That's when Laird Hamilton's story gets really interesting.
In the early 1990's, Hamilton and couple of his equally mind-addled friends sought to design a surfboard, and related board technique, that would allow them to ride only the very largest of waves. At first, they experimented with strapping their feet to the boards so that the volume of water and energy would not blast them off their mounts. Later, in order to ride the truly large waves that are nearly impossible to reach in a conventional manner, they hired inflatable boats to tow them out to where the monstrous waves would be found and, in so doing, created the sport now known as "Tow-In Surfing". Inflatables were eventually replaced with Jet-Skis as the new sport was refined. It isn't for the faint of heart.
While a photo can certainly give one the impression of size, to stand on a beach mere feet away from one is another matter. It's not just its scope, but a staggering vibration of power and unbelievable amount of noise. It is raw nature and it is breath-taking. Now, imagine what it's like prone on a floating board at its crest, then coming to a standing position about two stories in the air and sliding down the roiling face at several miles an hour. That's just a standard surf wave.
As Hamilton perfected big wave surfing, he sought bigger waves and greater challenges. That was when he discovered in Tahiti the surf break that is known as Teahupoʻo . [I'm not sure what Teahupoʻo means in English, but I suspect it's something like "Wall of Screaming Death".] If a respectable wave is twenty or so feet in the air, imagine what it is to ride a wave that's 70 feet high, especially when it sucks away water from the shore in such volume that the surfer, seven stories above, can see the hard coral bottom waiting for him should he commit even the smallest of errors.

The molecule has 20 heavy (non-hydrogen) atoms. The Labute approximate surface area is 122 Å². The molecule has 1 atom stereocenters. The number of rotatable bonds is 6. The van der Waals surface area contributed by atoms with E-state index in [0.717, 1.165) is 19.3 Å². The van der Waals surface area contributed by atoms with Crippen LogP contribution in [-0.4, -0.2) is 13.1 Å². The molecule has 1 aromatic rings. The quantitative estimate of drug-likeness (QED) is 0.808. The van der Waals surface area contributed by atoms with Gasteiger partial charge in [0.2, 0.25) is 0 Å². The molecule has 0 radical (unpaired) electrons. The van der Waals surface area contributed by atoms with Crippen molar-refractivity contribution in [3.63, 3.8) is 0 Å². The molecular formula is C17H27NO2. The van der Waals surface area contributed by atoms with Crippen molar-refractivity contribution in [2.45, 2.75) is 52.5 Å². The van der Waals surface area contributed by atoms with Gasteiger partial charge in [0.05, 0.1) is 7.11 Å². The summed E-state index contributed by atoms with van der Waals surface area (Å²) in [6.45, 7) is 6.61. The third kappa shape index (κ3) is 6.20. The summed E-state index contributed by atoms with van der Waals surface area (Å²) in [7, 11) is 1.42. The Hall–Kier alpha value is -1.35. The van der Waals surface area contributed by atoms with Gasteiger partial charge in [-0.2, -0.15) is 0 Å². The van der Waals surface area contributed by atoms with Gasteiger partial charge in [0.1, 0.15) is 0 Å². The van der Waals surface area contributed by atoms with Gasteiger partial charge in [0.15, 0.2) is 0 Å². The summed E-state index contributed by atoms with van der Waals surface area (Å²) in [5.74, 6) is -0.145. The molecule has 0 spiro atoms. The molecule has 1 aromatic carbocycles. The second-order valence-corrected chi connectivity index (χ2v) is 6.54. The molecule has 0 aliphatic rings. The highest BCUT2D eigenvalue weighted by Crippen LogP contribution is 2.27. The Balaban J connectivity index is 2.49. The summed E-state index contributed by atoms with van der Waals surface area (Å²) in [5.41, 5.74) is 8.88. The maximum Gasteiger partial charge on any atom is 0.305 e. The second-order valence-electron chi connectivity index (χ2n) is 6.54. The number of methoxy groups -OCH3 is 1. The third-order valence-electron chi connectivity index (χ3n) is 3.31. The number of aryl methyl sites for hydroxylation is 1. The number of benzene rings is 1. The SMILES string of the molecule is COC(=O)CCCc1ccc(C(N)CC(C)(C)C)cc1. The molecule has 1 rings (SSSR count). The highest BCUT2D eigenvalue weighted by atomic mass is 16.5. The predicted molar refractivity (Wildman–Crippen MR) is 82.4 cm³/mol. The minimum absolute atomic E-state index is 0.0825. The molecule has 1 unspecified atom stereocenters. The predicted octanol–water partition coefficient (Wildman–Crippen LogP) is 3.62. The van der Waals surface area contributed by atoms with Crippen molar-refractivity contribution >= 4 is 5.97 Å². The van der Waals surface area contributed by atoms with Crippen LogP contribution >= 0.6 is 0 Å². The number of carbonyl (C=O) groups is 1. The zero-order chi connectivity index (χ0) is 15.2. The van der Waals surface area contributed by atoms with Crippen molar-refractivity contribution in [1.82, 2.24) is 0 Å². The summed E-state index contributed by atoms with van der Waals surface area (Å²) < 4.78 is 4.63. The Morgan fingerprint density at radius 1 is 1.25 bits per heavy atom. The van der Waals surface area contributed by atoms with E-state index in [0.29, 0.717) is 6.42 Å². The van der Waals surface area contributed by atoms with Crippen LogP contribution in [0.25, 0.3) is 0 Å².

In such circumstances, and without hyperbole, to fall off of one's surfboard is to die. These are the waves that Hamilton decided to conquer. He made his attempt on August 17, 2000, a date which now carries historical importance among watermen.
Here's how the Dictionary of Surfing describes it:
One week prior to the opening of the 2000 Tahitian Pro, local pro Briece Taerea was caught inside by a 15-foot set wave and driven into the reef, broke his neck and back in three places, and died. Four months later Hawaiian big-wave hulk Laird Hamilton towed into a 18-foot Teahupoo wave that nearly beggared description; photographer Jack McCoy saw the 6'3", 220-pound Hamilton as "a little speck of human, charging for his life, doing what none of us ever imagined possible" as the wave poured over him "like liquid napalm." Hamilton made the wave, then sat and wept in the channel.
Hamilton now serves as an "ambassador" for surfing and related watersports. He does not self-promote much and generally takes a quiet, supportive role in the industry. Concerned with the oceans and the environment, he spends much of his time ensuring that there will be clean, open, wild waves for generations to come. An excellent documentary of his big wave surfing, "Riding Giants", is available through a variety of formats, he has been interviewed and profiled on 60 Minutes and in the pages of every surf and sport magazine in publication. He even appeared in a series of American Express commercials and published a book of aquatic philosophy.
Last year, during the storm surge created by Hurricane Marie, at the age of 50, Hamilton decided to ride a speed wave off of Malibu. It was just another moment of legend for him.
He often appears on FitTV to offer physical fitness tips, especially for those around their mid-century mark. Given that big wave surfing requires a developed musculature so that one isn't crushed by the volume of water, it is prudent to maintain strength and mobility. It's also good for those of us who just want to ride a 4 footer while watching the sun rise off the Jersey shore.